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sbt-optimizer - an sbt task execution analysis plugin

sbt is a powerful, yet complex build system. It allows declarative specification of tasks that are later run in the right order so that dependencies of a task are run before the task itself.

In big projects, the tree of dependencies which is run to accomplish a single task can be quite big and it can become unclear where sbt spends most of the time. In other cases, sbt tries to run tasks as parallel as possible but it is unclear what are bottlenecks which prevent sbt from finishing sooner.

sbt-optimizer is an experimental plugin that hooks into sbt's task execution engine and offers a graphical ASCII report once a tree of tasks has been run:


Add the plugin to project/plugins.sbt:

addSbtPlugin("net.virtual-void" % "sbt-optimizer" % "0.1.2")

and enable it in a project with


After a task has been executed, the plugin will print statistics about the run as explained below.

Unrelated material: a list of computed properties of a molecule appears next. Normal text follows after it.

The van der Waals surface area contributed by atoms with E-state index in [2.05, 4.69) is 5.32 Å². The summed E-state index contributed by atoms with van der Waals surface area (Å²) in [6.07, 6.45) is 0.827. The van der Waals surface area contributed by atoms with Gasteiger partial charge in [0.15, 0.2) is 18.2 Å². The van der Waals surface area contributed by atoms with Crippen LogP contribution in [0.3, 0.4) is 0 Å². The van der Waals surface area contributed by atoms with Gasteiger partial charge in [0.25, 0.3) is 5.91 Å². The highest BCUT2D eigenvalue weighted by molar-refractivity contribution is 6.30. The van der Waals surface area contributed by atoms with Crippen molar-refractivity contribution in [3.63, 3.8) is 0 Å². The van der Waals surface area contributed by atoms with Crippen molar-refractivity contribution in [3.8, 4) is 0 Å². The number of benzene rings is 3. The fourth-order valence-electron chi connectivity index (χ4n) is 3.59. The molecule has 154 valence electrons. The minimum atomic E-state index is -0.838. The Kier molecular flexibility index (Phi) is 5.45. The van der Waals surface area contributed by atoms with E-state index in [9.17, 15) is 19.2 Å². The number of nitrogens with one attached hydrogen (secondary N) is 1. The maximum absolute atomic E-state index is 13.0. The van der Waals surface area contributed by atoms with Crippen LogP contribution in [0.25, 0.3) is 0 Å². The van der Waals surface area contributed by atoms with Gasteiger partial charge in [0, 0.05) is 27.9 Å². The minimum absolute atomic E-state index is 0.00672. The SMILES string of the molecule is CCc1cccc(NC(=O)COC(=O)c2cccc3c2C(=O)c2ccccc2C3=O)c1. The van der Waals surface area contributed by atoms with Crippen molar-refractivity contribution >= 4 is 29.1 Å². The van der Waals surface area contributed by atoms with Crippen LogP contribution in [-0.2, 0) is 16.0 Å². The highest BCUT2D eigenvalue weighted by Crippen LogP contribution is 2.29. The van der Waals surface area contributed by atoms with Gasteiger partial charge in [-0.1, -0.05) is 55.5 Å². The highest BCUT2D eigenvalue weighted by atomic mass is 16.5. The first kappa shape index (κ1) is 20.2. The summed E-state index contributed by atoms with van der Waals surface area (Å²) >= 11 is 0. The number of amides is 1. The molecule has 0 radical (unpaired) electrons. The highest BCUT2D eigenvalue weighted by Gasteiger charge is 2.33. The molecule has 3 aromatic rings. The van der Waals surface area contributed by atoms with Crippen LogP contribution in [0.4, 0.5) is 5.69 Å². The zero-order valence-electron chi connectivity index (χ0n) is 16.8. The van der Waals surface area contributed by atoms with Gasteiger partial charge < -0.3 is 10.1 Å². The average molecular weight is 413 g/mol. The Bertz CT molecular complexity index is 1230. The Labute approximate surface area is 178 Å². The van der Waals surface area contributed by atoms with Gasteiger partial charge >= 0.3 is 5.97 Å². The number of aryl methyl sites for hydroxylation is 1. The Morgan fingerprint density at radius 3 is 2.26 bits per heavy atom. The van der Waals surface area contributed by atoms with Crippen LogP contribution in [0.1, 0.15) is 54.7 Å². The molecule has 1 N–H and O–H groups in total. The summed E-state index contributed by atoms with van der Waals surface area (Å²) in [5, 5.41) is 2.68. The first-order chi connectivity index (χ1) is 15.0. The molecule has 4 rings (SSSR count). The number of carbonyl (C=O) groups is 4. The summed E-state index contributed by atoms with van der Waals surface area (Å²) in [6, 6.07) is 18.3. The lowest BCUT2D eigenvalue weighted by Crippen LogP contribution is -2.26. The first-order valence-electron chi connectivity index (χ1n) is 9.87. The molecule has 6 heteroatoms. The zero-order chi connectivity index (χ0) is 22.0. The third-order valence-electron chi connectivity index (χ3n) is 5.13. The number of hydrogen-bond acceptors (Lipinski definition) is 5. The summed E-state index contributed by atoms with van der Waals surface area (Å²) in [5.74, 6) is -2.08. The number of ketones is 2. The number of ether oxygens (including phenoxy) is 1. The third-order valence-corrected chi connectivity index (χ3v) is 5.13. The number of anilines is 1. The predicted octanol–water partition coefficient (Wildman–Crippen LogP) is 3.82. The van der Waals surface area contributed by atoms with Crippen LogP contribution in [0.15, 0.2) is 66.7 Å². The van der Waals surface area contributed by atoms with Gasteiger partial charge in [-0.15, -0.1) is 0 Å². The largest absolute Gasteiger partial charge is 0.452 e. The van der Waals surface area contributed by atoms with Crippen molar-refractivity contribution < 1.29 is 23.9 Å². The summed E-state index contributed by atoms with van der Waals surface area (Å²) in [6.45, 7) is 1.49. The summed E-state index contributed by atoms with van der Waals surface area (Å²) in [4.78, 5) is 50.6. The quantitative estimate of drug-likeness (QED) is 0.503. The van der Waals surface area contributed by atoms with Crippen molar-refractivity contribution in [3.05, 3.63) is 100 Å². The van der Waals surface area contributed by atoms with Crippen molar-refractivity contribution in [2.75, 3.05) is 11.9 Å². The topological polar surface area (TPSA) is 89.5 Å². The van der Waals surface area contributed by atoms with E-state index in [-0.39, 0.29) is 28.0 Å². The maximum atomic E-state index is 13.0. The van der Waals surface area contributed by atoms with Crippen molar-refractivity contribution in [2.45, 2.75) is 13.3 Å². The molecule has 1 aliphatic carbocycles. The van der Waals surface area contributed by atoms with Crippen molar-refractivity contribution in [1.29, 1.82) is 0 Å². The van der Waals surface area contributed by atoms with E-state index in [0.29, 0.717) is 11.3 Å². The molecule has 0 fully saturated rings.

Explanation of the output

A line will be printed for every executed task that was running long enough to occupy a character in the output line.

Each output line will look like this:


Each output line corresponds to one task that has been executed. The first time is the total time this task was running. The second time displayed in green is the actual execution time. The third time displayed in red is time the task wanted to run but was waiting for the global ivy lock. The last time displayed in cyan is the time the task was blocked waiting for Ivy downloads. The integer number displayed in cyan is the number of downloads the task attempted. Then follows the abbreviated name of the task. Finally, a timeline is displayed, that summarizes what the task did at which time:

  • a blank character means that the task was not registered in the task engine at that time
  • an orange '-' means the task was waiting for its dependencies
  • the green hash means that the task was actually running
  • a red 'L' means the task was waiting for the global ivy lock
  • a red '!' means the task was scheduled to run but no execution slot was available (as defined by sbt's concurrentRestrictions)

Known issues

  • sbt allows to inject anonymous follow-up tasks using Task.flatMap. These get the special name XYZ<called-by> where XYZ was the original named task.
  • another source of tasks are tasks which are defined as triggeredBy


The project is license under the Apache License v2. See the LICENSE file.


An sbt plugin to analyze sbt task execution







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